Christopher Sly; Count Malvolio; Bottom the Fairy King; Caliban's dream;
Sonnet 87).  It's downward mobility which is rarer, and seems to
engender more intense concern. Apart from the necessary case of the
tragic protagonist (deposed king, "fallen" noble, debased triumvir),
Falstaff is the most obvious, I suppose (giving rise to King Henry's
fears for Hal). Both Orlando and Parolles suffer from it, though the
first is rescued by love, as perhaps does Pistol in H5.  Part of the
Venetian alarm at Desdemona's choice of husband seems related to it.
Shakespeare's father provides, of course, a telling case within the
playwright's experience.  Pericles (and Perdita's story too) could be
called a fantasy of its impossibility: noblesse will out. Non sanz
droit!

Tom

[6]-------------------------------------------------------------
From:           Tony Burton <
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Date:           Tuesday, 16 Dec 2003 16:26:57 -0500
Subject: 14.2374 Rhyming Couplets in "All's Well"; bastardy
Comment:        Re: SHK 14.2374 Rhyming Couplets in "All's Well"; bastardy

Larry Weiss asks if there had been an "irrebutable presumption" in years
prior to Lord Mansfield's Rule, to the effect that the child of a
married woman was the child of her husband.   I haven't read the case
and do not know the rule, but Larry's question is not really answerable
as asked because, Lord Mansfield notwithstanding, there was never truly
an irrebutable presumption.

Even the early strong presumption of legitimacy (I can't give dates but
it's quite ancient) allowed a limited exception, in the nature of proof
of non-access by the husband to the wife.  It was originally limited in
application to cases when the husband was "beyond the four seas" of
England, and then restricted further in actual practice by the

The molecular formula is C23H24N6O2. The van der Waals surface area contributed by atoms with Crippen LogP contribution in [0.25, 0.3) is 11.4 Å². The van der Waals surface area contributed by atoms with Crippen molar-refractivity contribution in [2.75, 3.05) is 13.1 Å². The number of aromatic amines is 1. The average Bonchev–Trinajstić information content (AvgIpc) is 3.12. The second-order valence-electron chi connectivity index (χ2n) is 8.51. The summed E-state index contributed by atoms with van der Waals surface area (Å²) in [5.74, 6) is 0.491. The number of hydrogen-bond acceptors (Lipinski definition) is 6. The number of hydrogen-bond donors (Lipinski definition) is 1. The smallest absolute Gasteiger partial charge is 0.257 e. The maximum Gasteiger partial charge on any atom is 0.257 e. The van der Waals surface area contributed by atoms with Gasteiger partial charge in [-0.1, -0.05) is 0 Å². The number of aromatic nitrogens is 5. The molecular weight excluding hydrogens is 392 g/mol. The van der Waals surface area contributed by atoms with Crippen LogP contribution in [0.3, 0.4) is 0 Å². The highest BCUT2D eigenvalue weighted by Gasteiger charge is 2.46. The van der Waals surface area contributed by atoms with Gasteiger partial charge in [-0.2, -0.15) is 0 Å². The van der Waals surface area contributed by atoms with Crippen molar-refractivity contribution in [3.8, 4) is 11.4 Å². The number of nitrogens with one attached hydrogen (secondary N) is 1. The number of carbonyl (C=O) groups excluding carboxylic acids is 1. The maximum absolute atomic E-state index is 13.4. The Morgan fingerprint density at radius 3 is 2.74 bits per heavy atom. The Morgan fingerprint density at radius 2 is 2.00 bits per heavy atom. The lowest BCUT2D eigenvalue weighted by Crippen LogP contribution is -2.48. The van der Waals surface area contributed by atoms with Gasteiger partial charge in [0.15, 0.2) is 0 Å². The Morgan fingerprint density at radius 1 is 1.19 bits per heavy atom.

willingness of courts to accept extremely long periods, I believe more
than a year in some cases, within which the evidence of non-access was
held insufficient to overcome, as a matter of law, the presumption in
favor of lawful conception.  But it did remain a question of fact in
each case.

The common law rule gradually became more flexible through the years,
and some specific changes might also have taken place by reason of the
statue of 1576 that moved jurisdiction over bastardy from ecclesiastical
courts to civil courts.  I'm somewhat confused -- and don't intend to do
the research that will clear things up -- by the coexistence of
ecclesiastical jurisdiction and common law rules here; nor do I know
whether ecclesiastical courts followed English common law or Roman civil
law in matters of bastardy.  But issues of legitimacy and inheritance
were civil matters, and could arise in different contexts from that of
bastardy, and there seems to be a good deal of common law on the topic.
So the jurisdictional divide between civil and ecclesiastical may have
been fairly porous, and the rules of evidence applied on each side of
the divide could easily have been the same, even if the rules of law
were not.

Tony Burton